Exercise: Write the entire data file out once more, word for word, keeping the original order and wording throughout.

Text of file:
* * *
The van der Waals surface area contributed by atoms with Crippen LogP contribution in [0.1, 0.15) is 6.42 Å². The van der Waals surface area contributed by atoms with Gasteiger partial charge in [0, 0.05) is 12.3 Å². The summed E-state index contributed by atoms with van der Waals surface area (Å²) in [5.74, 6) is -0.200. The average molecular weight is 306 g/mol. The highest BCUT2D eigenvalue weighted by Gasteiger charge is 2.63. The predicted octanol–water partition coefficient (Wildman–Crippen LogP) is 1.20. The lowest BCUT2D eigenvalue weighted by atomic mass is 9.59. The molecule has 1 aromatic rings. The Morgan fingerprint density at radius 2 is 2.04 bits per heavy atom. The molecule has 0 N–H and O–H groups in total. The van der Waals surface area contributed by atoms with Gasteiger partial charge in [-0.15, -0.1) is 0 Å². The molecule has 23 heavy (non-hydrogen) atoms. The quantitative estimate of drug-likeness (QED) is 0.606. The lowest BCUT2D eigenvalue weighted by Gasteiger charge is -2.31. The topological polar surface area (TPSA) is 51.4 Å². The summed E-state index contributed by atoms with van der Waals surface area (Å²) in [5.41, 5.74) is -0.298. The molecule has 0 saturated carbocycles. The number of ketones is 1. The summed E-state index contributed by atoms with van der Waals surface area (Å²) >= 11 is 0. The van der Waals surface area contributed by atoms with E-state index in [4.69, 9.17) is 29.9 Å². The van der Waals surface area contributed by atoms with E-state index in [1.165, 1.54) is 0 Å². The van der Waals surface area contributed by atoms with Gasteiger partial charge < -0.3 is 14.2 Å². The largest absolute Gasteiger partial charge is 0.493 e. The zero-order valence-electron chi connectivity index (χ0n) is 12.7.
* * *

The van der Waals surface area contributed by atoms with Crippen LogP contribution in [0.1, 0.15) is 6.42 Å². The van der Waals surface area contributed by atoms with Gasteiger partial charge in [0, 0.05) is 12.3 Å². The summed E-state index contributed by atoms with van der Waals surface area (Å²) in [5.74, 6) is -0.200. The average molecular weight is 306 g/mol. The highest BCUT2D eigenvalue weighted by Gasteiger charge is 2.63. The predicted octanol–water partition coefficient (Wildman–Crippen LogP) is 1.20. The lowest BCUT2D eigenvalue weighted by atomic mass is 9.59. The molecule has 1 aromatic rings. The Morgan fingerprint density at radius 2 is 2.04 bits per heavy atom. The molecule has 0 N–H and O–H groups in total. The van der Waals surface area contributed by atoms with Gasteiger partial charge in [-0.15, -0.1) is 0 Å². The molecule has 23 heavy (non-hydrogen) atoms. The quantitative estimate of drug-likeness (QED) is 0.606. The lowest BCUT2D eigenvalue weighted by Gasteiger charge is -2.31. The topological polar surface area (TPSA) is 51.4 Å². The summed E-state index contributed by atoms with van der Waals surface area (Å²) in [5.41, 5.74) is -0.298. The molecule has 0 saturated carbocycles. The number of ketones is 1. The summed E-state index contributed by atoms with van der Waals surface area (Å²) >= 11 is 0. The van der Waals surface area contributed by atoms with E-state index in [4.69, 9.17) is 29.9 Å². The van der Waals surface area contributed by atoms with E-state index in [1.165, 1.54) is 0 Å². The van der Waals surface area contributed by atoms with Gasteiger partial charge < -0.3 is 14.2 Å². The largest absolute Gasteiger partial charge is 0.493 e. The zero-order valence-electron chi connectivity index (χ0n) is 12.7.